In Northern Uganda, Public Authority is shared and contested between state institutions, traditional actors, local norms and cosmologies. With such a variety of actors, how are competing claims to public authority legitimised? Damir Kapidžić examines the role of mediation as a form of throughput legitimacy in land conflict-resolution processes in Northern Uganda.

This article is part of the #PublicAuthority blog series, part of the ESRC-funded Centre for Public Authority and International Development

Public authority serves as a means to govern without high human and economic costs and entails a combination of imposed order and popular consent. In settings where the state’s governance capacities are effectively reduced, other actors can acquire public authority to organise societal relations. In recently published research, I draw on research from peace and conflict studies and from comparative politics to explain how competing claims to legitimate public authority are made through decision-making on the resolution of land conflict in Northern Uganda.

By adopting the theoretical concept of throughput legitimacy to a hybrid governance framework, we can move away from state-centric notions of legitimacy and public authority. Simply put, throughput legitimacy is achieved by governing in what is considered “the right way”. Hybrid governance is where formal state authority simultaneously competes and cooperates with traditional forms of lineage-based and customs-based authority. Public authority in Uganda is not solely the purview of the state. Indeed, it is shared and contested between state institutions, traditional actors, local norms and cosmologies. In such settings throughput legitimacy is claimed by making decisions that align with socially-accepted practices, behaviours, norms and values.

Conflicts over land are considered one of the more pressing problems in Uganda, particularly in the northern region of Acholi. Most land disputes do not extend beyond the family or village and are usually settled through mediation by family elders and the Rwot Kweri, an Acholi traditional local authority institution. While there are few larger conflicts between or among clans and districts they carry the most potential to turn violent and I have focused on these in my research. Many different actors were identified as important in solving complex land disputes. For example, in the subcounty of Palabek Gem the local court played an instrumental role, while in Paicho subcounty the local governance chairperson, also a formal actor, assisted in conflict resolution. In the subcounty of Labongo Aminda a group of Rwodi Moo (traditional heads of chiefdoms) provided a crucial incentive and in Acholibur subcounty a local Peace Committee, established with the assistance of several foreign NGOs, established an arena for alternative dispute resolution.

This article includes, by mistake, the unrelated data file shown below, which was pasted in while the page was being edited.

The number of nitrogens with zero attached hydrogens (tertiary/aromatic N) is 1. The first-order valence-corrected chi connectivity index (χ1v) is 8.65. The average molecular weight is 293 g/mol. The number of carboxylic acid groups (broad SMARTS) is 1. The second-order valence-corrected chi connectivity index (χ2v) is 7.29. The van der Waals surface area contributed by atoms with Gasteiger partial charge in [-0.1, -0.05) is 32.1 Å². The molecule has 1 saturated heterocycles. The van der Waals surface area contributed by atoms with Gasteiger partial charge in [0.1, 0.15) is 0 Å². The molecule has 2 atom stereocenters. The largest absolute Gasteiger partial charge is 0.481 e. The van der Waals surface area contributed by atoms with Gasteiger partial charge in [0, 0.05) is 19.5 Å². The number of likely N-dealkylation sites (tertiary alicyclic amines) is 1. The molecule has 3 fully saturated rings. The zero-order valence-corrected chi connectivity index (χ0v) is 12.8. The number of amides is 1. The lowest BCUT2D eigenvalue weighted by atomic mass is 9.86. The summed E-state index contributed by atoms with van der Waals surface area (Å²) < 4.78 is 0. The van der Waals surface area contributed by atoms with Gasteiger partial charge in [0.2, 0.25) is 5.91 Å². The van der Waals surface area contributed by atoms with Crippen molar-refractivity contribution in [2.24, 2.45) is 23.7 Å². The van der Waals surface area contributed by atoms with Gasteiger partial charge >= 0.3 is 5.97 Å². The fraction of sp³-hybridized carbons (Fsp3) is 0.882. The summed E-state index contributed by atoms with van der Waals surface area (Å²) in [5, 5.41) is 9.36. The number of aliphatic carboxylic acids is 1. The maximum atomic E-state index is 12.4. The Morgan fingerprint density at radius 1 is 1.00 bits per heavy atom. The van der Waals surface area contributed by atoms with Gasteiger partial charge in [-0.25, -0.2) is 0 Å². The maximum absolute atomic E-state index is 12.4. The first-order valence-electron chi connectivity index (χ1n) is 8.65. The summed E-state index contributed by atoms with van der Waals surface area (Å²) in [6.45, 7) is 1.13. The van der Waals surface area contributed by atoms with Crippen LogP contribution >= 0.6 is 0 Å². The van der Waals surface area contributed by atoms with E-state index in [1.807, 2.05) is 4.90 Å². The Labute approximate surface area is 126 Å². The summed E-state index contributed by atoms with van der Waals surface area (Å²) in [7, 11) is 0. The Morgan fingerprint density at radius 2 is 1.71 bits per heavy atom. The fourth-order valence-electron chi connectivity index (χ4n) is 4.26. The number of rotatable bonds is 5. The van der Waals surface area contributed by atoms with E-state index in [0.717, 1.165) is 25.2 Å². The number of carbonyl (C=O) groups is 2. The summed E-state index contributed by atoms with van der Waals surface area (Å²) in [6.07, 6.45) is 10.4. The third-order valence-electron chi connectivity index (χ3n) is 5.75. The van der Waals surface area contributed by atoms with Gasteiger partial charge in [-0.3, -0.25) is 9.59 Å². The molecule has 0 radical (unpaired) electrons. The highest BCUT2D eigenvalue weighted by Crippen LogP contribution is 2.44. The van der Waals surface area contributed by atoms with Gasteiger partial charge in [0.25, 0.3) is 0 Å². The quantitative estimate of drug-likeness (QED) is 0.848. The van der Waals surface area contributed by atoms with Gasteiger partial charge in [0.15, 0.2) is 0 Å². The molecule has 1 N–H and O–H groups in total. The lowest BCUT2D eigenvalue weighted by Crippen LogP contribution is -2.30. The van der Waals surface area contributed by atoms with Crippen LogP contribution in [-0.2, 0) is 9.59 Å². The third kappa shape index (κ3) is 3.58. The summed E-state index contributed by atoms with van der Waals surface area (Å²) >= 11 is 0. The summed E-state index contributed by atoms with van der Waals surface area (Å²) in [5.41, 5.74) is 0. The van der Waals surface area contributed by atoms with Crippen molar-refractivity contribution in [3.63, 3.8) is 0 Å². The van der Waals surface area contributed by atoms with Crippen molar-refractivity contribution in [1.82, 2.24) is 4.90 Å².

A mediation meeting  taking place in Western Uganda  
Image Credit: CREDUganda

The common thread bringing these different actors together was a reliance on mediation as a tool to solve conflicts and as a legitimising procedure. Mediation is performed in its various forms by elders, chiefs, local councils, religious leaders and even formal courts. Referred to as ‘the customary way’, it is a compound category that includes a plethora of authorities, references to societal norms and spirituality. Decisions reached through mediation are accepted as culturally resonant hybrid justice, characterised by procedural throughput legitimacy. The outcome is always viewed as a collective agreement and not an individual judgment.

Mediation is essentially considered the traditional and legitimate way of doing things. Both traditional and formal actors use the same procedurally legitimising mechanism of mediation to strengthen their claims to public authority, thereby gaining a degree of legitimate authority over the outcomes they helped shape. The resulting form of legitimate authority is inherently local, and always in the making. Outcomes produced under public authority that is achieved by throughput legitimacy can lead to more effective and efficient governance. But there is no universal rulebook on how to strengthen public authority by means of throughput legitimacy. The legitimacy of decision-making processes is firmly grounded in localised political culture and societal norms.

What is considered legitimate in some local contexts, such as Uganda, may not fully conform to liberal values, including human rights and gender equality. After all, mediation practices are rooted in local tradition, and therefore often serve to uphold existing social orders and existing injustices. This is especially true for the privileges of men in general and elders in particular. Practitioners and international development staff should be aware of the possible trade-offs between achieving stability through legitimate governance and fostering equality for the general population, especially women and youth.

Read the full paper, Public authority beyond hybrid governance: creating throughput legitimacy in Northern Uganda in the journal, Peacebuilding.

Read more about #PublicAuthority and visit our website.

 Damir Kapidžić (@DamirKapidzic) is an assistant professor of Comparative Politics at the Faculty of Political Science of the University of Sarajevo was a researcher with the LSE-based Justice and Security Research Programme.


The views expressed in this post are those of the author and in no way reflect those of the Africa at LSE blog, the Firoz Lalji Centre for Africa or the London School of Economics and Political Science.